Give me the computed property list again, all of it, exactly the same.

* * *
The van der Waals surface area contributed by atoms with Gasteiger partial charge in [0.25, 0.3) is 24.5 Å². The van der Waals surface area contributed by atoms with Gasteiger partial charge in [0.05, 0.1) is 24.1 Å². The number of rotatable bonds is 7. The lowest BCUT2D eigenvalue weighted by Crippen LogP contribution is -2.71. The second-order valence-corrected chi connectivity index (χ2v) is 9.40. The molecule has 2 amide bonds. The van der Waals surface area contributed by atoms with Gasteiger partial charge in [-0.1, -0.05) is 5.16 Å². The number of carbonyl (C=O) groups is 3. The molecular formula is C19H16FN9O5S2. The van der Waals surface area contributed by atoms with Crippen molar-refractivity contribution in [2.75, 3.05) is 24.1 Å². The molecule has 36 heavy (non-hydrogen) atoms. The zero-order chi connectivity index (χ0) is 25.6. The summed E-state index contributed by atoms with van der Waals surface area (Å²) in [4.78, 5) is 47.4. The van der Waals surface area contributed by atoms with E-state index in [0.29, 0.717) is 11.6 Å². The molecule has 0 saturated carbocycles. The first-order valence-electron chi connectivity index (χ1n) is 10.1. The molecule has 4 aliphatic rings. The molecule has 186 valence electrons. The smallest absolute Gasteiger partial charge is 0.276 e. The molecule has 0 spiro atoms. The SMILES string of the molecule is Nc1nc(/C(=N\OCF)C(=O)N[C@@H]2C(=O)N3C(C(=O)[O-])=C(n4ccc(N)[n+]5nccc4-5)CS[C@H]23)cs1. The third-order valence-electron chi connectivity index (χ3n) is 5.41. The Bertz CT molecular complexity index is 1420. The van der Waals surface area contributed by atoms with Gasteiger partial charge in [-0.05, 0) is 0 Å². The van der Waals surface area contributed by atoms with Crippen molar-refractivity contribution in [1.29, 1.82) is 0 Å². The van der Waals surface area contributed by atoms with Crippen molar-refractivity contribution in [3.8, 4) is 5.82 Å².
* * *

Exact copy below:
The van der Waals surface area contributed by atoms with Gasteiger partial charge in [0.25, 0.3) is 24.5 Å². The van der Waals surface area contributed by atoms with Gasteiger partial charge in [0.05, 0.1) is 24.1 Å². The number of rotatable bonds is 7. The lowest BCUT2D eigenvalue weighted by Crippen LogP contribution is -2.71. The second-order valence-corrected chi connectivity index (χ2v) is 9.40. The molecule has 2 amide bonds. The van der Waals surface area contributed by atoms with Gasteiger partial charge in [-0.1, -0.05) is 5.16 Å². The number of carbonyl (C=O) groups is 3. The molecular formula is C19H16FN9O5S2. The van der Waals surface area contributed by atoms with Crippen molar-refractivity contribution in [2.75, 3.05) is 24.1 Å². The molecule has 36 heavy (non-hydrogen) atoms. The zero-order chi connectivity index (χ0) is 25.6. The summed E-state index contributed by atoms with van der Waals surface area (Å²) in [4.78, 5) is 47.4. The van der Waals surface area contributed by atoms with E-state index in [0.29, 0.717) is 11.6 Å². The molecule has 0 saturated carbocycles. The first-order valence-electron chi connectivity index (χ1n) is 10.1. The molecule has 4 aliphatic rings. The molecule has 186 valence electrons. The smallest absolute Gasteiger partial charge is 0.276 e. The molecule has 0 spiro atoms. The SMILES string of the molecule is Nc1nc(/C(=N\OCF)C(=O)N[C@@H]2C(=O)N3C(C(=O)[O-])=C(n4ccc(N)[n+]5nccc4-5)CS[C@H]23)cs1. The third-order valence-electron chi connectivity index (χ3n) is 5.41. The Bertz CT molecular complexity index is 1420. The van der Waals surface area contributed by atoms with Gasteiger partial charge in [-0.05, 0) is 0 Å². The van der Waals surface area contributed by atoms with Crippen molar-refractivity contribution in [1.29, 1.82) is 0 Å². The van der Waals surface area contributed by atoms with Crippen molar-refractivity contribution in [3.8, 4) is 5.82 Å².